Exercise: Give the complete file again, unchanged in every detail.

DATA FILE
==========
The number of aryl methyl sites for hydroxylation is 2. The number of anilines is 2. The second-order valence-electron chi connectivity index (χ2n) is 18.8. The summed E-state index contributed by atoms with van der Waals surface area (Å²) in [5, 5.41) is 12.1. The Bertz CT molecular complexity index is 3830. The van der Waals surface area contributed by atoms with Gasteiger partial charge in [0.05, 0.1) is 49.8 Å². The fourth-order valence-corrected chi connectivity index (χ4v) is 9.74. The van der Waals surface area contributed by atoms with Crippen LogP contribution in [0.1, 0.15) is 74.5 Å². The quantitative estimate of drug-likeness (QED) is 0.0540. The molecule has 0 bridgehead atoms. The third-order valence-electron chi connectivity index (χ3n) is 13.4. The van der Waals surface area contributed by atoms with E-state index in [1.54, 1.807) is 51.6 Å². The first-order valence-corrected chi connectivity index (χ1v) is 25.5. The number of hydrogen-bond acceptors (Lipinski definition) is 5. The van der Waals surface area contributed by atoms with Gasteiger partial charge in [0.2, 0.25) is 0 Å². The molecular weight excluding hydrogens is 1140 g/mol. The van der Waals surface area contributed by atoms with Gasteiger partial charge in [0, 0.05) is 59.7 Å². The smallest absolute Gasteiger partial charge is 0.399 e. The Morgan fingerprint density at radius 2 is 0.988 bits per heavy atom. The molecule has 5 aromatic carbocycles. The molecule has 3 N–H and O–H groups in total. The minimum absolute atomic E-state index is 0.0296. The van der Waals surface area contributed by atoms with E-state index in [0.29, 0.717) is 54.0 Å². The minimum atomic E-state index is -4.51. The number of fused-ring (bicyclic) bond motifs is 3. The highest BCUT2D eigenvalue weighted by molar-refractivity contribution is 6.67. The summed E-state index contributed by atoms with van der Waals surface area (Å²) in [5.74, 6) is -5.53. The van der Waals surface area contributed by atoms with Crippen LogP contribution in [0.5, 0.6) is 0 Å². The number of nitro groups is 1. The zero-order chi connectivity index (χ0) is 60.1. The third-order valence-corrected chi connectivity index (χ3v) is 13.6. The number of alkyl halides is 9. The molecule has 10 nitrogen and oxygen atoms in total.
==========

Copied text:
The number of aryl methyl sites for hydroxylation is 2. The number of anilines is 2. The second-order valence-electron chi connectivity index (χ2n) is 18.8. The summed E-state index contributed by atoms with van der Waals surface area (Å²) in [5, 5.41) is 12.1. The Bertz CT molecular complexity index is 3830. The van der Waals surface area contributed by atoms with Gasteiger partial charge in [0.05, 0.1) is 49.8 Å². The fourth-order valence-corrected chi connectivity index (χ4v) is 9.74. The van der Waals surface area contributed by atoms with Crippen LogP contribution in [0.1, 0.15) is 74.5 Å². The quantitative estimate of drug-likeness (QED) is 0.0540. The molecule has 0 bridgehead atoms. The third-order valence-electron chi connectivity index (χ3n) is 13.4. The van der Waals surface area contributed by atoms with E-state index in [1.54, 1.807) is 51.6 Å². The first-order valence-corrected chi connectivity index (χ1v) is 25.5. The number of hydrogen-bond acceptors (Lipinski definition) is 5. The van der Waals surface area contributed by atoms with Gasteiger partial charge in [0.2, 0.25) is 0 Å². The molecular weight excluding hydrogens is 1140 g/mol. The van der Waals surface area contributed by atoms with Gasteiger partial charge in [0, 0.05) is 59.7 Å². The smallest absolute Gasteiger partial charge is 0.399 e. The Morgan fingerprint density at radius 2 is 0.988 bits per heavy atom. The molecule has 5 aromatic carbocycles. The molecule has 3 N–H and O–H groups in total. The minimum absolute atomic E-state index is 0.0296. The van der Waals surface area contributed by atoms with E-state index in [0.29, 0.717) is 54.0 Å². The minimum atomic E-state index is -4.51. The number of fused-ring (bicyclic) bond motifs is 3. The highest BCUT2D eigenvalue weighted by molar-refractivity contribution is 6.67. The summed E-state index contributed by atoms with van der Waals surface area (Å²) in [5.74, 6) is -5.53. The van der Waals surface area contributed by atoms with Crippen LogP contribution in [0.5, 0.6) is 0 Å². The number of nitro groups is 1. The zero-order chi connectivity index (χ0) is 60.1. The third-order valence-corrected chi connectivity index (χ3v) is 13.6. The number of alkyl halides is 9. The molecule has 10 nitrogen and oxygen atoms in total.